Science Fair Project Encyclopedia
Halberstadt is a city in the German state of Saxony-Anhalt. It was made an episcopal see in 814 and was a popular trade point in the 13th century to 14th century. It was annexed by Brandenberg in 1648. The city was severely damaged in World War 2. Notable places in Halberstadt include the St. Stephen Cathedral and Liebfrauenkirche , churches built in the 13th century and 12th century, respectively.
In the 17th century, Halberstadt had one of the largest Jewish communities in central Europe. At the time, nearly one in twelve of the town's inhabitants, almost 700 people, were Jewish. One of the town's brightest stars was Berend Lehmann, who brought new life to the community.
One example of Lehmann's work was the impressive synagogue he financed in Bakenstrasse, which was completed in 1712. In 1938 after Kristallnacht most of the building was taken down as the attack on it was said to have left it in danger of falling down.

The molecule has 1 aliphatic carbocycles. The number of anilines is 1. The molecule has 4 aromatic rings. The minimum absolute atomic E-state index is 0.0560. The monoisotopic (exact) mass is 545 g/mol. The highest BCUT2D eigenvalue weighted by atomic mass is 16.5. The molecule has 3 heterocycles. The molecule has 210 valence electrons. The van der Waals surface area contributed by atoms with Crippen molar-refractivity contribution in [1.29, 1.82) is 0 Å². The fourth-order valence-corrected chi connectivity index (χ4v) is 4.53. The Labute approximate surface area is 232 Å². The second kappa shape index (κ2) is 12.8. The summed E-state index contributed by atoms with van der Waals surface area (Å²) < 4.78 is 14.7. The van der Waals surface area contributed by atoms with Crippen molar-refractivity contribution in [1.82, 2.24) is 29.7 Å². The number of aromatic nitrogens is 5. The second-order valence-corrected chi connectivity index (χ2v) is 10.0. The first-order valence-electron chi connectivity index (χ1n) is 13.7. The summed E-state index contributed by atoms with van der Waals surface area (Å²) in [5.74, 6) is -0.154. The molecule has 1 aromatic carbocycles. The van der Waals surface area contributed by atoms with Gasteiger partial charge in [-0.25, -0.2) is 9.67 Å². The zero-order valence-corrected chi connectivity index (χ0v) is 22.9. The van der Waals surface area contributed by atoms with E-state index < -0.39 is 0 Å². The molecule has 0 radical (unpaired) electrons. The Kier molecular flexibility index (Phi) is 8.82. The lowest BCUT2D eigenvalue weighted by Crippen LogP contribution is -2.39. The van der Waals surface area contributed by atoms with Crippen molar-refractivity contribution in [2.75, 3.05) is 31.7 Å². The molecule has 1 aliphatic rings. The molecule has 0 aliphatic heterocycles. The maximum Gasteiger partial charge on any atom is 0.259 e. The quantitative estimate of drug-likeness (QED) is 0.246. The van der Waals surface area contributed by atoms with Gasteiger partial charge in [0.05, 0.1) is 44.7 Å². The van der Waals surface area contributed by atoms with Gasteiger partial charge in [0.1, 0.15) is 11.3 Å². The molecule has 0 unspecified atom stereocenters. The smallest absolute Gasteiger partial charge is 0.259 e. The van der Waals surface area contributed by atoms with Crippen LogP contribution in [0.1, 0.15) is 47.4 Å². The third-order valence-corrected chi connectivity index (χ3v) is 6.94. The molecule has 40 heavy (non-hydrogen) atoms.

A short distance from the synagogue, in the Rosenwinkel alley, Lehmann also had a house built for students of Judaism, with a collection of theological writings. This building, known as the "Klaus", was where many important students of the Talmud and rabbis were taught. The "Klaus" gave Halberstadt the reputation of being an important centre for the study of the Torah. Today the Moses Mendelssohn Academy is based there; this organises exhibitions, congresses and presentations and provides a wide range of information about the Jewish culture and way of life.
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